WILDFLOWERS OF NEW MEXICO

 

The 2–5-foot tall stems grow in dense stands, especially on roadsides and disturbed soils. Showy clusters of flowers can create an undulating cloud of pink color. Also called Wild Spinach by the Pueblo Indians, the plant is used as pot herb and to create black pigment to paint designs on pottery. Note the long seed pods that dangle beneath the spherical cluster of pink flowers with long, extended stamens.


FLOWERS: June-September. Pink to purple, 4 petals, 5/16–1/2-inch (8–12 mm) long, stamens extend well beyond the petals. The dense, elongated cluster (raceme) has a flat-topped head and blooms from the bottom up. Narrow, leaf-like bracts cover the spike where the lower flowers have bloomed. The fruit, a narrow pod, 1–3-inches (1.5-7.5 cm) long, droops downward.


LEAVES: Alternate. Leaves palmately compound with have 3 leaflets radiating from leaf stem (petiole); leaflets narrow, elliptic, 1–2-inches (2.5–5 cm) long, both ends pointed; margins entire or with minute teeth.


HABITAT: Moist sandy, gravelly soils, disturbed areas, meadows, washes; grasslands, pinyon-juniper, ponderosa woodlands.


ELEVATION: 3,600–9,600 feet.


RANGE: Native across western U.S., through mid-west and New England.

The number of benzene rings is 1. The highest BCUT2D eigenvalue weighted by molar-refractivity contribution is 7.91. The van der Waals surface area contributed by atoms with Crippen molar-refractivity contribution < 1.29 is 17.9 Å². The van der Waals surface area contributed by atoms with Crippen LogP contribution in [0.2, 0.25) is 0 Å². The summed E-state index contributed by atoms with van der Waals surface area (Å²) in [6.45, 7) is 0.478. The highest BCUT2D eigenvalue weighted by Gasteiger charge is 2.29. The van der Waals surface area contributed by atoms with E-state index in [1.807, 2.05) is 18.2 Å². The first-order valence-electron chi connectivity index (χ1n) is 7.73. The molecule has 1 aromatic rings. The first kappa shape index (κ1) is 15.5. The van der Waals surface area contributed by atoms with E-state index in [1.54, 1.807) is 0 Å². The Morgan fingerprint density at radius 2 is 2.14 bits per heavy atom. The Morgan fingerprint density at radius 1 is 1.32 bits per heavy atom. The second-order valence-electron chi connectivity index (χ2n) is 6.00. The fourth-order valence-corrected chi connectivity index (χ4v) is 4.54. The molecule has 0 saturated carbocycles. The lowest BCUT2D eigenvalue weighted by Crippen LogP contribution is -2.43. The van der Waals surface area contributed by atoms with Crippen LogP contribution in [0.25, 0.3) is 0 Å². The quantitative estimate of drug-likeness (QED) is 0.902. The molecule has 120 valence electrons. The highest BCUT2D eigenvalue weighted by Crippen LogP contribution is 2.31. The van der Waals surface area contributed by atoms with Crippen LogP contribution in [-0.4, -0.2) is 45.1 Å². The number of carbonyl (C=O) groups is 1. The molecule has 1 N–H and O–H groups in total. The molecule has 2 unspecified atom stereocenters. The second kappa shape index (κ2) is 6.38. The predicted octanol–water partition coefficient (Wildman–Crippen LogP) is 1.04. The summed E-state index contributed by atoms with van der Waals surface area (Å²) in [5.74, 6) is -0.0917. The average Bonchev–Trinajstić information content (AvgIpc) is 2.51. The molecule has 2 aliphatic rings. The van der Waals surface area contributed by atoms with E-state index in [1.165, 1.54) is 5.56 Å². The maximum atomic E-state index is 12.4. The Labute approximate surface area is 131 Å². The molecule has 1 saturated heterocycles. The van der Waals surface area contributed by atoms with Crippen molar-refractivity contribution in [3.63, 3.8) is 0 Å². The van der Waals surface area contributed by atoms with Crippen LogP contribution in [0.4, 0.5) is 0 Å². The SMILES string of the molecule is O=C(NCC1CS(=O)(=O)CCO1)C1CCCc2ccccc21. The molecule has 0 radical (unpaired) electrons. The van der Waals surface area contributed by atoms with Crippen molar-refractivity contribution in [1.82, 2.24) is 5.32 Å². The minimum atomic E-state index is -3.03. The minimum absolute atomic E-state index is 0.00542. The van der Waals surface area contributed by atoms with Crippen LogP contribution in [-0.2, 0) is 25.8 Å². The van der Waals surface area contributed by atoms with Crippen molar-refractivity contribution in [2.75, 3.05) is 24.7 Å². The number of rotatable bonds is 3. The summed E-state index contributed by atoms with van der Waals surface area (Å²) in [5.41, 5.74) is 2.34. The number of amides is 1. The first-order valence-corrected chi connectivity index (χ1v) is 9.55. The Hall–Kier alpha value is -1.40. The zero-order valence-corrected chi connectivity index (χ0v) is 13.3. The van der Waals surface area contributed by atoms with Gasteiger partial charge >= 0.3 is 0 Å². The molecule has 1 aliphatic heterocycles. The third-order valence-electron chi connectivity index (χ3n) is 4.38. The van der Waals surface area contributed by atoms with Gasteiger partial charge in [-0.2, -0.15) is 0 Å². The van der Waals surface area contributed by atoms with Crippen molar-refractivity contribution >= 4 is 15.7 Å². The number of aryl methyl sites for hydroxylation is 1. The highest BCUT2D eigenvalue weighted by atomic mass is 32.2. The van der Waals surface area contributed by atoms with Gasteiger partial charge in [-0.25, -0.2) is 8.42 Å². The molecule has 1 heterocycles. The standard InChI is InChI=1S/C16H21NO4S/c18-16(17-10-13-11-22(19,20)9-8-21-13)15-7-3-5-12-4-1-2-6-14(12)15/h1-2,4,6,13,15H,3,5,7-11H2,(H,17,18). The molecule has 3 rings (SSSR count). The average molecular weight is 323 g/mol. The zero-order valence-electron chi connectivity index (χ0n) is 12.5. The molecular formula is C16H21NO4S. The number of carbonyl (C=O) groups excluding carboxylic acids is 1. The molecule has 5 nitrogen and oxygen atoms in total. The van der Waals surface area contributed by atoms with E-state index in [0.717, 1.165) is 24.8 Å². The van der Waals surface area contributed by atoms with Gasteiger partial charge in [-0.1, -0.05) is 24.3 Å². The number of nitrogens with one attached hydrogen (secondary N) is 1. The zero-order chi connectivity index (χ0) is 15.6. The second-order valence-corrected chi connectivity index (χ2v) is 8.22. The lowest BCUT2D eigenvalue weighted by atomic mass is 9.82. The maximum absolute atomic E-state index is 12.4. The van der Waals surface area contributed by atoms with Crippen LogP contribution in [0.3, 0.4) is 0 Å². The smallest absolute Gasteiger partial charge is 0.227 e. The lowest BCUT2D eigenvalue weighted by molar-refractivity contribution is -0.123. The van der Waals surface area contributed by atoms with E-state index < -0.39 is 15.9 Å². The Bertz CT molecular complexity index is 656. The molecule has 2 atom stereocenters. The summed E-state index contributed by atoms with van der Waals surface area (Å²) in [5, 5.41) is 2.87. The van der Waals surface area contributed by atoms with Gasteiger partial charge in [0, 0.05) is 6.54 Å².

SIMILAR SPECIES: Yellow Spiderflower, C. lutea, has more than 3 leaflets and is reported from western NM. The widespread Clammyweed, Polanisia dodecandra, has white flowers, sticky, foul-smelling leaves, and fruit capsules that grow upward.


NM COUNTIES: Widespread, except eastern plains, in mid- to high-elevation habitats: Bernalillo, Catron, Cibola, Colfax, Dona Ana, Grant, Hidalgo, Lincoln, Los Alamos, McKinley, Mora, Otero, Rio Arriba, San Juan, San Miguel, Sandoval, Sierra, Socorro, Santa Fe, Taos, Torrance, Union.

ROCKY  MOUNTAIN  BEEPLANT

PERITOMA  SERRULATA  (CLEOME  SERRULATA)

Beeplant Family, Cleomaceae (formerly Capparidaceae, Caper Family)

Annual herb

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Seed pods dangle below the flowers (right arrow).

Narrow bracts remain on the stem as the flowers bloom and the stalk elongates (left arrow).

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